Again, I found new information: that Yarralumla was not purpose built, but was originally a private residence of major pastoral families of the district. The original pastoral property was a large one. Walter Burley Griffin, the designer of Canberra, had included in his plans a grand vice-regal residence, but – as with quite a bit of his original plans – a cheaper option prevailed.

From the Lookout, we could look towards the valley of the Molonglo and see the large former woolshed of the original farm.

Looking across to the grand old woolshed

By this time, the afternoon was getting on and we decided not to continue round the Lake, but to head back to Bus to avoid the late afternoon traffic build up. The GPS took us round the back of Black Mountain, on Caswell Drive, a way we hadn’t been before. Saw yet another traffic rear-ender accident.

John re-glued the wardrobe door back together. I had to help him get the strap clamp round the outside edges of the door.

Tea was steak, with green peppercorn sauce, and vegies.

A decision was made that our next destination would be Cowra – a place we hadn’t previously stayed at long enough to see its attractions.

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2015 Travels May 5


John went off, after an early start, for him, to watch the boys compete in the inter-schools cross country competition. It was out at the Stromlo Forest Reserve – across the other side of the city from us, naturally. John and the GPS managed to get themselves rather lost, and did a lot of extra kms.

I did the washing. One feeds a token into the machine. But first, one must do the long walk up to Reception to purchase said taken – for $4. I wasn’t sure of the point of the token. Did it deter people breaking into the machines, for coins? I couldn’t conceive this would be a significant problem…Did it mean the price of a machine load could be changed without having to adjust the machine> Or was I missing something here?

During the morning, the wind – which initially had signalled a good day for drying washing – became much stronger. It then signalled good idea to wind awning in, before it got damaged. But there was only me and it took a while to remember the various steps. It was not something I usually did and not since 2013. There was some trial and error. But I managed it in the end, despite some periods where I was just hanging on to the awning in the wind. It probably looked quite comical, had there been anyone watching. I was quite proud of myself. It was good to know this was something I could do by myself, however inelegantly.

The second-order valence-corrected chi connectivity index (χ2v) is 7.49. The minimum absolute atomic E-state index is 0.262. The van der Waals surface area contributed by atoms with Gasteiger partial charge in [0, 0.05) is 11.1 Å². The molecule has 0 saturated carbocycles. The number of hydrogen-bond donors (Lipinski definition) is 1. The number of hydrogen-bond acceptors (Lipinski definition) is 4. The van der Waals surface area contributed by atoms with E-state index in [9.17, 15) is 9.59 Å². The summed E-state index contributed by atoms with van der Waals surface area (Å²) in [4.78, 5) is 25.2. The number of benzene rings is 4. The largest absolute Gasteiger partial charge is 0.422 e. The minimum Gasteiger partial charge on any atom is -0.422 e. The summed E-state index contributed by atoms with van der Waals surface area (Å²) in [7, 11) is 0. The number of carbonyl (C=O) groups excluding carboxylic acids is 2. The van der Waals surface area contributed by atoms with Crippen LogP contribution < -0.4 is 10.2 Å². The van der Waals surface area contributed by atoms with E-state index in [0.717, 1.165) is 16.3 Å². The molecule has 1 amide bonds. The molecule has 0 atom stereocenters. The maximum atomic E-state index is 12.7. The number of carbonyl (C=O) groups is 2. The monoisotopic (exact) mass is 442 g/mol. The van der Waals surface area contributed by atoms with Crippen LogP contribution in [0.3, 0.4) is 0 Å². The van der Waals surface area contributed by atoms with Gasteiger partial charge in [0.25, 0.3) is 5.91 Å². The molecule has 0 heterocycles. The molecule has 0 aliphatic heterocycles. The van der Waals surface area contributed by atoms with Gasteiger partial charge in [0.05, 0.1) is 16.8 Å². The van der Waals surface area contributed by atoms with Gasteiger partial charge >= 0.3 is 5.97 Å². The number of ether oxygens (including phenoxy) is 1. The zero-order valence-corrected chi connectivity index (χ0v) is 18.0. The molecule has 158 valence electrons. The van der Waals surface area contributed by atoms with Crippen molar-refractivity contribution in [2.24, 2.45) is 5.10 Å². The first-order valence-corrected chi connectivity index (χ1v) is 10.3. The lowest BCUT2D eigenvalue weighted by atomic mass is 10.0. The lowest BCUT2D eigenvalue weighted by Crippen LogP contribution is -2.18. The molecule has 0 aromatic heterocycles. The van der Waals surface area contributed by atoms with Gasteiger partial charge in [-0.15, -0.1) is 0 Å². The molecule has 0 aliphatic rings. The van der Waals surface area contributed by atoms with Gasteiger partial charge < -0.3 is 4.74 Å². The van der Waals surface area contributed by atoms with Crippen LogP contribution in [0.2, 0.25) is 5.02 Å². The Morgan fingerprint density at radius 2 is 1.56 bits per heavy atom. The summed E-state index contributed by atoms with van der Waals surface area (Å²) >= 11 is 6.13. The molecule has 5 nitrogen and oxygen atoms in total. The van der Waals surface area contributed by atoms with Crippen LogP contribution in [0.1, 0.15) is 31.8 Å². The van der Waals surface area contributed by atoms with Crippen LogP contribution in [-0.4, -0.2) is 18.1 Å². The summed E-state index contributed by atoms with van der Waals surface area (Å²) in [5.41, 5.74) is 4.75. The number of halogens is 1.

I exercised dog, spent some time on laptop, and went to rescue the washing before our underwear ended up in Yass or parts beyond.

There was a small group of red-rumped parrots that foraged around, near Bus. I tried to get a decent photo of them, but the zoom on my new camera was not all that effective, and they were a bit camera shy.

Red rumped parrots

I had, earlier in the year, bought a new “retro look” Pentax digital camera and this was its first outing.

John returned mid afternoon. The boys had both qualified for the next level of competition and he was pleased with the photos and videos he took on the tablet. He’d been to Masters on the way back to get stuff needed for the wardrobe door repair.

I made a healthy version of hamburgers – on a slice of toast, instead of in a bun – for tea. John liked it.

The nights were getting much colder – heater needed – and the chill was tending to persist into the day.

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2015 Travels May 4